Structured vs. sensual, rational vs. emotional, classical vs. baroque: these are common dichotomies in the world of art-making. I don’t think it is an overstatement to say that nearly all of past Western art is split between these poles, and perhaps can even be perceived as a battle between them. On the one side is our intellect and our need for order, which we can trace back to the philosophies of the ancient Greeks; on the other, the emotional, sometimes chaotic, side, coming from the sensual life of the body. The German art historian Heinrich Wolfflin divided all Western art into two impulses: Classic and Baroque. While Wolfflin was referring mainly to European painting, American critic and author Clement Greenberg applied this dichotomy further to include 20th century American painting. He suggested that abstract expressionism, often called “action painting,” still carried on the traditions of the Baroque impulse, while geometric abstraction and Constructivist formalism continued the rational, classical aspect of Western art. Sarah McKenzie’s paintings fuse the two, in beautiful and exciting ways.
McKenzie’s show at David B. Smith Gallery is entitled “White Walls” and is comprised of masterfully-painted, realistic depictions of the interiors of art museums. The clinical well-lit museum spaces, populated only by abstract paintings, are cool and serene. McKenzie, who has a history of painting architectural spaces, has painted views of museums that you might not normally expect: an angled view down a stairwell, or the furniture one often finds in large galleries, allowing visitors to sit in contemplation. People are conspicuous by their absence. The paintings are ordered with precise linear perspective, defining the space with convincingly real depth. Edges are sharp, geometric, and as I have alluded to above, follow the classical organization and rationality that Western art has possessed for centuries.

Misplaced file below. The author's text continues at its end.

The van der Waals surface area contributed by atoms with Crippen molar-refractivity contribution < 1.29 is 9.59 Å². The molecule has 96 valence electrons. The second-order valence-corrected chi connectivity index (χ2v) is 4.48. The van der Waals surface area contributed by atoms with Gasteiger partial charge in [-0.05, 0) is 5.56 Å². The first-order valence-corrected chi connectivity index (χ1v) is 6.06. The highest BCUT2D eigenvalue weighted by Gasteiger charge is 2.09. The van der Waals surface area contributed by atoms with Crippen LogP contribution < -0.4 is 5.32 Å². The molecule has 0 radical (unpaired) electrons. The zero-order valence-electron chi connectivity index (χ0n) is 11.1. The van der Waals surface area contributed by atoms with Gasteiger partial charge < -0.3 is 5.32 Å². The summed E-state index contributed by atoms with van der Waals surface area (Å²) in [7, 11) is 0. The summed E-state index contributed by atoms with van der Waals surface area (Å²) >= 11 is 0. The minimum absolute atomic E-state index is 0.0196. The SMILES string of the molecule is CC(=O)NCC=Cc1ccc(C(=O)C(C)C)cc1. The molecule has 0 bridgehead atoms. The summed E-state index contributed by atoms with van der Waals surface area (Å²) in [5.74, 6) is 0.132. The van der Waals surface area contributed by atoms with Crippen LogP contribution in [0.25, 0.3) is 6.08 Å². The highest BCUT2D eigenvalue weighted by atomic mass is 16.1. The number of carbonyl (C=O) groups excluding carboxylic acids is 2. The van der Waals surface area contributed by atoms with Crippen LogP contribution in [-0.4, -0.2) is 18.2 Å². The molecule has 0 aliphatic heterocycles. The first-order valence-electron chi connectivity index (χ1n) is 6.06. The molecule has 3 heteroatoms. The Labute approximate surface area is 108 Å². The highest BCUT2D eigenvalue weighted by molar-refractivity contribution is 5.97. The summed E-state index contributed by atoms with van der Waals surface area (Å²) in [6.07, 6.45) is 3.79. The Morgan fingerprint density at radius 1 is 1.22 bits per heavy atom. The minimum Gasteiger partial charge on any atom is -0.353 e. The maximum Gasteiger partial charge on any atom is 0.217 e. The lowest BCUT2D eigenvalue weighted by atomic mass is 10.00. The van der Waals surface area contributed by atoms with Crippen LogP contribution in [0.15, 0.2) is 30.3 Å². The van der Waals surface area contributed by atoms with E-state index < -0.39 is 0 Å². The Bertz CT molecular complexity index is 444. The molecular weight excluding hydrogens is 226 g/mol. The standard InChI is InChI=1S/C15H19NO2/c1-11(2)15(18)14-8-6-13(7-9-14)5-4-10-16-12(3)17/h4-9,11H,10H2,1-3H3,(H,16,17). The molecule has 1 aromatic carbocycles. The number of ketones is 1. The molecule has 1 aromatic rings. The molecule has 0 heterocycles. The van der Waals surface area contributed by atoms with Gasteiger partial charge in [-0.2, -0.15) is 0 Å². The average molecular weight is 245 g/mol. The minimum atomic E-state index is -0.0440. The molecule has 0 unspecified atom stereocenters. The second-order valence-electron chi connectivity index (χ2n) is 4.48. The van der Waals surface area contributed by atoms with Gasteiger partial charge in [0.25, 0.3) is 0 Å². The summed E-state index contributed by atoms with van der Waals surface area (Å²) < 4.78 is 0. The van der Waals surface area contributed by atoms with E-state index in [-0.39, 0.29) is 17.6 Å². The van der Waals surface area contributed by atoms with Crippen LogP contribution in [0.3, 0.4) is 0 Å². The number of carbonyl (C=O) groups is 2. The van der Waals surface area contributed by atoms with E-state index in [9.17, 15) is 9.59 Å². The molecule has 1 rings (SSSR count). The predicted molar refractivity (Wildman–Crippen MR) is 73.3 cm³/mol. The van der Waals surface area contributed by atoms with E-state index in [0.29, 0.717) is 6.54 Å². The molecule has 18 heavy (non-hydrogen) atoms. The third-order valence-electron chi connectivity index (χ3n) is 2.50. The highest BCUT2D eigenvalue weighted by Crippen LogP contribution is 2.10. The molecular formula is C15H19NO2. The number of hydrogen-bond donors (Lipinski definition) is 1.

But look deeper, and the viewer will be rewarded with much more. Various details of the museum interiors, in particular the floors, glimpses of nature through windows, and expressionist paintings hanging in exhibition, are painted in surprisingly lush, painterly brushstrokes. (In fact, Wolfflin coined the term malerische, which roughly translates to painterly, to describe Baroque art.) These sensual, richly painted surfaces are a strong contrast to the clean interiors and eponymous white walls. The contrast of a faithfully reproduced, large, brushy DeKooning painting in the Whitney Museum, for example, is startling against the monochrome white and subtle violets and grays of shadows on adjacent blank walls. The paintings blend these two painting methods seamlessly and eloquently. In a sense, the artist has encapsulated the history of painting in a few remarkable works.
I came away from the show trying to decide how much was instinct on the part of this experienced and talented painter, and how much was conscious. Interpretations are problematic, but this theory suggests the artist is saying that the rich, textured brushstrokes as painted in the floors of the museums, and in views through windows, which I am calling the “sensual” and “natural,” are the foundation upon which the rational, architectural, ordered, “superstructure” of culture is built.
That’s a lot of philosophy for one series of paintings. But whether intended or not (and I’m sure it is) these paintings combine two seemingly opposed aspects of art and do it in visually stunning and articulate ways. The paintings are more than illustrative, they are language, well-crafted and intelligent.